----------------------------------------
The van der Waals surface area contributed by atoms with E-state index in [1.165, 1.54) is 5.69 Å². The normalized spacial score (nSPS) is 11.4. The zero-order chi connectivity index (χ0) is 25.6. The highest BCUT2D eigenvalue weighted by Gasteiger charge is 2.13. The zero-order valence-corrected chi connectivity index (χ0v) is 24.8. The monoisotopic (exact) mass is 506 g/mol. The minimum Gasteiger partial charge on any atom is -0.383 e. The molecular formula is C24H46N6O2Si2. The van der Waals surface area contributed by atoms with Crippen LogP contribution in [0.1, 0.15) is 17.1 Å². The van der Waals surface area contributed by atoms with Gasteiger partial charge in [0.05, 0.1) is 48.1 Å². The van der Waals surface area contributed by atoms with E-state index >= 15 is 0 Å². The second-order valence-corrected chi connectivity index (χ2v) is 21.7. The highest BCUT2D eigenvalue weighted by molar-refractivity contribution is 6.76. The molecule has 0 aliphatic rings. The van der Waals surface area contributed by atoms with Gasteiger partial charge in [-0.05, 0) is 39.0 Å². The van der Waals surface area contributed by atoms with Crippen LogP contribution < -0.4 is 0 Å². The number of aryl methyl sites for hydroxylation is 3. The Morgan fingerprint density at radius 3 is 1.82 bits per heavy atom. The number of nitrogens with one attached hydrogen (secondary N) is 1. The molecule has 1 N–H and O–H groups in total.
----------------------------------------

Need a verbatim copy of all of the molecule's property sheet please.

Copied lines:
The van der Waals surface area contributed by atoms with E-state index in [1.165, 1.54) is 5.69 Å². The normalized spacial score (nSPS) is 11.4. The zero-order chi connectivity index (χ0) is 25.6. The highest BCUT2D eigenvalue weighted by Gasteiger charge is 2.13. The zero-order valence-corrected chi connectivity index (χ0v) is 24.8. The monoisotopic (exact) mass is 506 g/mol. The minimum Gasteiger partial charge on any atom is -0.383 e. The molecular formula is C24H46N6O2Si2. The van der Waals surface area contributed by atoms with Crippen LogP contribution in [0.1, 0.15) is 17.1 Å². The van der Waals surface area contributed by atoms with Gasteiger partial charge in [0.05, 0.1) is 48.1 Å². The van der Waals surface area contributed by atoms with E-state index >= 15 is 0 Å². The second-order valence-corrected chi connectivity index (χ2v) is 21.7. The highest BCUT2D eigenvalue weighted by molar-refractivity contribution is 6.76. The molecule has 0 aliphatic rings. The van der Waals surface area contributed by atoms with Gasteiger partial charge in [-0.05, 0) is 39.0 Å². The van der Waals surface area contributed by atoms with Crippen LogP contribution < -0.4 is 0 Å². The number of aryl methyl sites for hydroxylation is 3. The Morgan fingerprint density at radius 3 is 1.82 bits per heavy atom. The number of nitrogens with one attached hydrogen (secondary N) is 1. The molecule has 1 N–H and O–H groups in total.